Which Gynecological Disease Increases Risk of Heart Disease in Young Women?


Painful periods.

Excessive bleeding.

Pain with intercourse.


Pain with bowel movements or urination.

These are just some of the symptoms associated with a disorder that has been found to occur in 7-10% of US women in the general population and found in 50% of teenagers with extremely painful periods. Things found to increase the risk of this condition are very common in a number of women and include stuff like beginning menses at an early age, extended menstrual flow (>7 days), delay in pregnancy, and heavy bleeding during the menstrual cycle.

What’s probably the most concerning is that if it is left untreated this same disorder can lead to infertility and even ovarian cancer. That is, until a study was published in an American Heart Association Journal (Circulation: Cardiovascular Quality and Outcomes) stating that women age 40 or younger were at a disproportionately higher risk to suffer cardiovascular symptoms and disease if they were confirmed to have this issue laparoscopically.

How disproportionate? Well the women in the study that were confirmed to have this disease were three times as likely to develop heart attack, chest pain, or need treatment for blocked arteries, compared to women without the condition. Researchers from Brigham and Women’s Hospital followed 120,000 women over 20 years for this data and found that nearly 12,000 participants had suffered with this condition. So compared to women without it, women with the condition experienced:

  • 52% increased risk of heart attack
    (myocardial infarction)
  • 91% increased risk of developing chest pain(angina)
  • 35% increased risk of needing surgery or stinting to open blocked arteries (coronary artery bypass grafting or CABG)

So enough about all the numbers. The most important question on your mind now is what is the condition causing all these symptoms and complications? Better yet, what can I do to make sure that this isn’t something me or my loved one is going to deal with or has already had at some point? Well this infamous disorder is called endometriosis and it occurs when there is a growth of the tissue that lines the uterus (endometrial tissue) in other places within the body.

This misplaced tissue responds to changes in women’s hormone levels much like it would if it remained in the uterus. To put it more plainly, imagine the tissue that should be in the uterus causing a “period” (and all the things that go along with it) wherever it’s located in the body. This can lead to a large amount of damage via an inflammatory response consisting of neovascularization and fibrosis formation.

Just about any organ system within the body can be affected by this misplaced tissue, and the exact cause of endometriosis is poorly understood. One of the most likely causes is something called retrograde menstruation, which is when menstrual blood containing endometrial cells flows back through the fallopian tubes and into the pelvic cavity instead of out of the body. These displaced endometrial cells stick to the pelvic walls and surfaces of pelvic organs, where they grow and continue to thicken and bleed over the course of each menstrual cycle. Other possible causes include surgical scar implantation (after a surgery, such as a hysterectomy or C-section, endometrial cells may attach to a surgical incision) and endometrial cells transport (blood vessels or the lymphatic system transports endometrial cells to other parts of the body).

So now you have your answer to the first question we can now go back to the second question, and that is what can be done about this condition? Well there is an extensive list of potential ways to treat endometriosis and that list includes things like different hormone therapies (birth control medication or medication that halts the growth of the endometrium). If those don’t work then you may have to move to more invasive alternatives like surgery on the endometrial tissue directly or removal of the uterus altogether (hysterectomy).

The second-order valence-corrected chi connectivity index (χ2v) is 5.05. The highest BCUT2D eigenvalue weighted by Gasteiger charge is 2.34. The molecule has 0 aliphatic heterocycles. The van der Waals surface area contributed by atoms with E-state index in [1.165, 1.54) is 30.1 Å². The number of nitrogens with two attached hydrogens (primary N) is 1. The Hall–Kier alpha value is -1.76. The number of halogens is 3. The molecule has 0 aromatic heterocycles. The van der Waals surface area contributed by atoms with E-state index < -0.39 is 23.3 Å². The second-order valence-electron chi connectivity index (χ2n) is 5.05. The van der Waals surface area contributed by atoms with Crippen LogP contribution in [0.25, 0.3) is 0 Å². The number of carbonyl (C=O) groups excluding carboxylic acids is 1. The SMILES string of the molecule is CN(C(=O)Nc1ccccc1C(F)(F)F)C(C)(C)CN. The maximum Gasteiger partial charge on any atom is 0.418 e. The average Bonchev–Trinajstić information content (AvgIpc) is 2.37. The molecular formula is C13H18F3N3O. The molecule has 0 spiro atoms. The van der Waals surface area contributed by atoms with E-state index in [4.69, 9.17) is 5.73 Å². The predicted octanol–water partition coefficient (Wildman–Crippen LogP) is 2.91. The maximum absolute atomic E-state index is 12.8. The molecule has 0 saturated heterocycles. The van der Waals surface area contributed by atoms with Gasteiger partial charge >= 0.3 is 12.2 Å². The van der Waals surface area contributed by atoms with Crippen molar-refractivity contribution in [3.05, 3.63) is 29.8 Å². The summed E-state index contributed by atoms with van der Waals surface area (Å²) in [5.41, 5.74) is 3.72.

Yet, another interesting fact about the study that was mentioned earlier was that having had a hysterectomy was also found to have an association with higher risk of cardiovascular disease compared with not having had a hysterectomy. (Now ain’t that something!) Since treatment may be as much of an issue as the condition itself I must mention another type of way to deal with some of these issues. That method is called prevention.

The recommendations for prevention are usually a lot cheaper and offer less potential complications than medications and surgeries. So please don’t be surprised that they are things like eating a healthy diet and staying active by doing at least 30 minutes of moderate to rigorous physical activity per day. Physical activity can help to improve pain symptoms associated with heart disease and in some cases endometriosis. It’s also recommended to maintain a healthy weight and losing weight since the latter can decrease chronic inflammation, which is one of the key issues with both endometriosis and cardiovascular disease. Other things include quitting (or do not start) smoking and taking warm baths which can help relax pelvic muscles, reducing cramping, and improve pain.

In all, you should consult with a doctor or healthcare provider about any questions, symptoms, treatments, or prevention measures before beginning them. I hope this has been a helpful post and thanks for reading.

– Supreme Soul

Logic – Under Pressure

So it’s been a while since I brought a newer artist to 3GW readers. I was put on to this lyricist (better known as Logic) by my older brother (what up Jerrell?!) and was pleasantly surprised by his delivery, ability to paint a vivid picture with his lyrics, and change of style and pace on different songs. It wasn’t until much later that I found out that he was from Gaithersburg, MD (what up DMV?!) and was ‘white’. Now this isn’t important to me, as much as it might be to some others, because I believe if you have talent to do something and do it far better than others then you should be celebrated. That’s right celebrated and not criticized because you don’t look like the majority of those within that given field.


I later found out that he is actually mixed, despite what he may appear to be, and had an upbringing typical of what many rappers usually recall from their childhoods. Logic grew up with a white mother who battled prostitution and addiction while his black father was addicted to drugs and even scored crack from Logic’s brothers. If that ain’t life experience to be a rapper, then I don’t know what is.